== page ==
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The effects of a Suboxone (buprenorphine and naloxone) overdose can be potentially serious. If you use too much, overdose symptoms may include breathing problems, extreme sedation, and a slow heart rate. In some cases, an overdose of this medicine can even lead to death. Treatment options may include administering an antidote and providing supportive care.
Can You Use Too Much Suboxone?Suboxone® (buprenorphine and naloxone) is a prescription medication used to treat opioid dependence. It comes as a sublingual tablet or film that is dissolved under the tongue. As with most medications, it is possible to use too much Suboxone. An overdose of this medication can be very dangerous.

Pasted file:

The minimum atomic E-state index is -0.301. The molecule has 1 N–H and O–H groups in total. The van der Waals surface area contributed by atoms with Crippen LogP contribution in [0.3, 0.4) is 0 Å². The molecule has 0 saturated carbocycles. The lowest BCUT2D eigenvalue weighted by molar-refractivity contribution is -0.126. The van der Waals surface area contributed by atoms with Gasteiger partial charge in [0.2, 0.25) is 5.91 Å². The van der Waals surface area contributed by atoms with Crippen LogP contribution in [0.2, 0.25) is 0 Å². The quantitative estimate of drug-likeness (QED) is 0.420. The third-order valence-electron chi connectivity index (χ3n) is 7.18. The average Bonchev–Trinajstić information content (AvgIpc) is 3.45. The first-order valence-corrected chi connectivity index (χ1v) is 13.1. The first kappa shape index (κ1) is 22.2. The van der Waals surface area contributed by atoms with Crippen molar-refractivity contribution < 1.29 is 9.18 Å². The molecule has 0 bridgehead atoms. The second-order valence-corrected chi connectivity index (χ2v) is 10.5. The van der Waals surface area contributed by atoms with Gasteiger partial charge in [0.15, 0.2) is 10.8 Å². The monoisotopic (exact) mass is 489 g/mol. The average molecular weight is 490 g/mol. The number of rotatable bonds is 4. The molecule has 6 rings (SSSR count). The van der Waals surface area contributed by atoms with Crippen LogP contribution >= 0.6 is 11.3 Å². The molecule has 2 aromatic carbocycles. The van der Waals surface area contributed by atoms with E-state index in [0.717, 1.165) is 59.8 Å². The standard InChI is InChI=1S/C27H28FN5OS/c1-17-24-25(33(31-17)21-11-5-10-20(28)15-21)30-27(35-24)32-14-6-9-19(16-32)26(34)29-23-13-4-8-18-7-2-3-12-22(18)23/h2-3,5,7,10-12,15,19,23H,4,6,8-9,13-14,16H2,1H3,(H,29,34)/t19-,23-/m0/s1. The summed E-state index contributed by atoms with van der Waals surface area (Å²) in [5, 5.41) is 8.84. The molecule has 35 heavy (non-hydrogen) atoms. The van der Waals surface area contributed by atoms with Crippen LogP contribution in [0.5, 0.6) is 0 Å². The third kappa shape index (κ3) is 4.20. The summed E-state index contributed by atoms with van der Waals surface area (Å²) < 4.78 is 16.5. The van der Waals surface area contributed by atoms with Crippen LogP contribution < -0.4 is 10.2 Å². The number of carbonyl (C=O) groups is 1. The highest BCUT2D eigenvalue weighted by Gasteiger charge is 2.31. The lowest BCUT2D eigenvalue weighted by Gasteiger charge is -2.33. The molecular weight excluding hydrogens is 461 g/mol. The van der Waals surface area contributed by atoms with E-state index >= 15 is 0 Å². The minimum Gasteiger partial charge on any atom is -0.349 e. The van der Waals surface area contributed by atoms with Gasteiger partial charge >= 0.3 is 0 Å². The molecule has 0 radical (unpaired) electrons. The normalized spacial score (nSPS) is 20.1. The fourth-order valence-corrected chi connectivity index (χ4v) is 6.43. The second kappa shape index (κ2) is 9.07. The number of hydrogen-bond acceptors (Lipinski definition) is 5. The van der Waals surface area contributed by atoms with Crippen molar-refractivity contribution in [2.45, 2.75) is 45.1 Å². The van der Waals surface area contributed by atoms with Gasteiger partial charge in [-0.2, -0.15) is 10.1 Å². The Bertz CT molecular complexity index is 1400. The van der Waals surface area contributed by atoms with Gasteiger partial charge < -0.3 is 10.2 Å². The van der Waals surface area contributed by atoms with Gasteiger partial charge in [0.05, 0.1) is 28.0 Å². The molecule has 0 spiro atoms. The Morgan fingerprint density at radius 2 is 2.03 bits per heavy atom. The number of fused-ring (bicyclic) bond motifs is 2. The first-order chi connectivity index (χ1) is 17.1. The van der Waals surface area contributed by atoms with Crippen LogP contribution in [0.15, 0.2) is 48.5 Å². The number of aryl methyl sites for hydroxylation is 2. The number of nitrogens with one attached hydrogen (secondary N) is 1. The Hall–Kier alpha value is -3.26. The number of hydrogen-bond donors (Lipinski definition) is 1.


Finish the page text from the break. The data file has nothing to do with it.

The specific effects of an overdose can vary, depending on a number of factors, including the Suboxone dosage and whether it was combined with any other medications or substances.
- Weak, floppy muscles
- Cold, clammy skin
- Constricted (pinpoint) pupils
- Extreme drowsiness or sedation
- Breathing problems, including shallow and slow breathing
- A slow heart rate (bradycardia)
- Low blood pressure (hypotension)
- Unusual snoring.
Serious problems from an overdose are most likely to occur when Suboxone is combined with alcohol or other sedatives. Normally, Suboxone has a "ceiling effect," which limits the side effects of the medication, even in the case of an overdose. However, combining Suboxone with alcohol or other medications can raise this ceiling, increasing the risk of death from an overdose.
Suboxone is probably most likely to cause a lethal overdose in people who are not accustomed to taking opioids. This is one of the reasons why a Suboxone overdose can be dangerous for pets or children. It is important to keep Suboxone safely out of the reach and sight of children and pets.